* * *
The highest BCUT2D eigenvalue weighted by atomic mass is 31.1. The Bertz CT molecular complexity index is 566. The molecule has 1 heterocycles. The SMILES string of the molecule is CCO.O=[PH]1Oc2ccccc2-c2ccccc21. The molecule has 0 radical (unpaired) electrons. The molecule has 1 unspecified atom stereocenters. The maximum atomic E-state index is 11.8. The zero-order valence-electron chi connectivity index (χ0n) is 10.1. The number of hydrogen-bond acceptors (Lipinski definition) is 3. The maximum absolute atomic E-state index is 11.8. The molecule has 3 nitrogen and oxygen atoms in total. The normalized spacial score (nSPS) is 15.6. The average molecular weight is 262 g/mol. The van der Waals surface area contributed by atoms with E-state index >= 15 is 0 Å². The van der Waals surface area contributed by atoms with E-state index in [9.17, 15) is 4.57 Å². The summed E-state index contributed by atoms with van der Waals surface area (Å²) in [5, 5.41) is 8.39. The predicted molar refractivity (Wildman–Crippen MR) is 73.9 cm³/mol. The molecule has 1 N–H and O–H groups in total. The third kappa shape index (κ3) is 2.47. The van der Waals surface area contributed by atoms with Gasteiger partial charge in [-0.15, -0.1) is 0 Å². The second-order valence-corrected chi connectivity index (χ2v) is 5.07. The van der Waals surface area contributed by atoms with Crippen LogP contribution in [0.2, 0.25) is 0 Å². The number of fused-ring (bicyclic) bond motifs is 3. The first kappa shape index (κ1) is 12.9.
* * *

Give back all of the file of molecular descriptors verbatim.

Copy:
The highest BCUT2D eigenvalue weighted by atomic mass is 31.1. The Bertz CT molecular complexity index is 566. The molecule has 1 heterocycles. The SMILES string of the molecule is CCO.O=[PH]1Oc2ccccc2-c2ccccc21. The molecule has 0 radical (unpaired) electrons. The molecule has 1 unspecified atom stereocenters. The maximum atomic E-state index is 11.8. The zero-order valence-electron chi connectivity index (χ0n) is 10.1. The number of hydrogen-bond acceptors (Lipinski definition) is 3. The maximum absolute atomic E-state index is 11.8. The molecule has 3 nitrogen and oxygen atoms in total. The normalized spacial score (nSPS) is 15.6. The average molecular weight is 262 g/mol. The van der Waals surface area contributed by atoms with E-state index >= 15 is 0 Å². The van der Waals surface area contributed by atoms with E-state index in [9.17, 15) is 4.57 Å². The summed E-state index contributed by atoms with van der Waals surface area (Å²) in [5, 5.41) is 8.39. The predicted molar refractivity (Wildman–Crippen MR) is 73.9 cm³/mol. The molecule has 1 N–H and O–H groups in total. The third kappa shape index (κ3) is 2.47. The van der Waals surface area contributed by atoms with Gasteiger partial charge in [-0.15, -0.1) is 0 Å². The second-order valence-corrected chi connectivity index (χ2v) is 5.07. The van der Waals surface area contributed by atoms with Crippen LogP contribution in [0.2, 0.25) is 0 Å². The number of fused-ring (bicyclic) bond motifs is 3. The first kappa shape index (κ1) is 12.9.